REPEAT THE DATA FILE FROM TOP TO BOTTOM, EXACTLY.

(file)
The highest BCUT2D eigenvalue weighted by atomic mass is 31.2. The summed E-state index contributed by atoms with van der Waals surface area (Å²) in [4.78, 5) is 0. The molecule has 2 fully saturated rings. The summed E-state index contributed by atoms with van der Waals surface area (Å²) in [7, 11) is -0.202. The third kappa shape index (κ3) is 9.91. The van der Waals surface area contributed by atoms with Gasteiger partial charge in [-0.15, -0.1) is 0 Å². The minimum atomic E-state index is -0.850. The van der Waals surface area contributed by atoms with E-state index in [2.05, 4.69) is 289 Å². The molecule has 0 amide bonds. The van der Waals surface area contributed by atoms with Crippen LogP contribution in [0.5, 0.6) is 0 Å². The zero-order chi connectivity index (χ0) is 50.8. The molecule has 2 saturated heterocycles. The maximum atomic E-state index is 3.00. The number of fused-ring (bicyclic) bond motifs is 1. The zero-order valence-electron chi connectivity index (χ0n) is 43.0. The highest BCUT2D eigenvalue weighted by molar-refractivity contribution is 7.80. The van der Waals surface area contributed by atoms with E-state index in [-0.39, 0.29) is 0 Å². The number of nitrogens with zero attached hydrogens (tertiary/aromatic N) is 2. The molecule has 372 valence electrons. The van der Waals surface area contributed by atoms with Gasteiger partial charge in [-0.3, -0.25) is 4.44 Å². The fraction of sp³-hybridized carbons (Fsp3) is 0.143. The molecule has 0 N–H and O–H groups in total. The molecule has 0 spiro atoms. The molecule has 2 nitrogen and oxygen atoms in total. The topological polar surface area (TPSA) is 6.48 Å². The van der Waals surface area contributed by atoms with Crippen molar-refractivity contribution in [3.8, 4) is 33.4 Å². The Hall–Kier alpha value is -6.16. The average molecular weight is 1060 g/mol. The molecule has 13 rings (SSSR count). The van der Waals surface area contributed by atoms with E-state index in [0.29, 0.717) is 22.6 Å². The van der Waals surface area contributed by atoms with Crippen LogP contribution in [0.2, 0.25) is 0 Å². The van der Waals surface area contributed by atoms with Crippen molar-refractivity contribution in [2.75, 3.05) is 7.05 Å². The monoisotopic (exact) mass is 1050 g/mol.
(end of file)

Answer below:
The highest BCUT2D eigenvalue weighted by atomic mass is 31.2. The summed E-state index contributed by atoms with van der Waals surface area (Å²) in [4.78, 5) is 0. The molecule has 2 fully saturated rings. The summed E-state index contributed by atoms with van der Waals surface area (Å²) in [7, 11) is -0.202. The third kappa shape index (κ3) is 9.91. The van der Waals surface area contributed by atoms with Gasteiger partial charge in [-0.15, -0.1) is 0 Å². The minimum atomic E-state index is -0.850. The van der Waals surface area contributed by atoms with E-state index in [2.05, 4.69) is 289 Å². The molecule has 0 amide bonds. The van der Waals surface area contributed by atoms with Crippen LogP contribution in [0.5, 0.6) is 0 Å². The zero-order chi connectivity index (χ0) is 50.8. The molecule has 2 saturated heterocycles. The maximum atomic E-state index is 3.00. The number of fused-ring (bicyclic) bond motifs is 1. The zero-order valence-electron chi connectivity index (χ0n) is 43.0. The highest BCUT2D eigenvalue weighted by molar-refractivity contribution is 7.80. The van der Waals surface area contributed by atoms with E-state index in [-0.39, 0.29) is 0 Å². The number of nitrogens with zero attached hydrogens (tertiary/aromatic N) is 2. The molecule has 372 valence electrons. The van der Waals surface area contributed by atoms with Gasteiger partial charge in [-0.3, -0.25) is 4.44 Å². The fraction of sp³-hybridized carbons (Fsp3) is 0.143. The molecule has 0 N–H and O–H groups in total. The molecule has 0 spiro atoms. The molecule has 2 nitrogen and oxygen atoms in total. The topological polar surface area (TPSA) is 6.48 Å². The van der Waals surface area contributed by atoms with Crippen molar-refractivity contribution in [3.8, 4) is 33.4 Å². The Hall–Kier alpha value is -6.16. The average molecular weight is 1060 g/mol. The molecule has 13 rings (SSSR count). The van der Waals surface area contributed by atoms with E-state index in [0.29, 0.717) is 22.6 Å². The van der Waals surface area contributed by atoms with Crippen LogP contribution in [0.2, 0.25) is 0 Å². The van der Waals surface area contributed by atoms with Crippen molar-refractivity contribution in [2.75, 3.05) is 7.05 Å². The monoisotopic (exact) mass is 1050 g/mol.